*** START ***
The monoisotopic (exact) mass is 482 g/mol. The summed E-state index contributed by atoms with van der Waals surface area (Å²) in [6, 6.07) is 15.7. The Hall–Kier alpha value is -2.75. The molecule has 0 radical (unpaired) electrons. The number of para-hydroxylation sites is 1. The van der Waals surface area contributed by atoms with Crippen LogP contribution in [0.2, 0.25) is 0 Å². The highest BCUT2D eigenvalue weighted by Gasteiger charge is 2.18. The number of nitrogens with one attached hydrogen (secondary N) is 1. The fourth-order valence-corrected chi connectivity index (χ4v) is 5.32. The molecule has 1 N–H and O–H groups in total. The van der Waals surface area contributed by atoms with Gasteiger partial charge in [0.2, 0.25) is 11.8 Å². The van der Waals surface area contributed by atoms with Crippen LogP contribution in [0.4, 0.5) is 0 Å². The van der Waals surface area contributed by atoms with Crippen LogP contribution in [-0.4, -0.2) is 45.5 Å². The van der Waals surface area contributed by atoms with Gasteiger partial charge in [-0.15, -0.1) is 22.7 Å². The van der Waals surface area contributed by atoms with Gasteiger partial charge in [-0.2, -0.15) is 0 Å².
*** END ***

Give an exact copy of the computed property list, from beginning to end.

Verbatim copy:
The monoisotopic (exact) mass is 482 g/mol. The summed E-state index contributed by atoms with van der Waals surface area (Å²) in [6, 6.07) is 15.7. The Hall–Kier alpha value is -2.75. The molecule has 0 radical (unpaired) electrons. The number of para-hydroxylation sites is 1. The van der Waals surface area contributed by atoms with Crippen LogP contribution in [0.2, 0.25) is 0 Å². The highest BCUT2D eigenvalue weighted by Gasteiger charge is 2.18. The number of nitrogens with one attached hydrogen (secondary N) is 1. The fourth-order valence-corrected chi connectivity index (χ4v) is 5.32. The molecule has 1 N–H and O–H groups in total. The van der Waals surface area contributed by atoms with Gasteiger partial charge in [0.2, 0.25) is 11.8 Å². The van der Waals surface area contributed by atoms with Crippen LogP contribution in [0.4, 0.5) is 0 Å². The van der Waals surface area contributed by atoms with Crippen LogP contribution in [-0.4, -0.2) is 45.5 Å². The van der Waals surface area contributed by atoms with Gasteiger partial charge in [-0.15, -0.1) is 22.7 Å². The van der Waals surface area contributed by atoms with Gasteiger partial charge in [-0.2, -0.15) is 0 Å².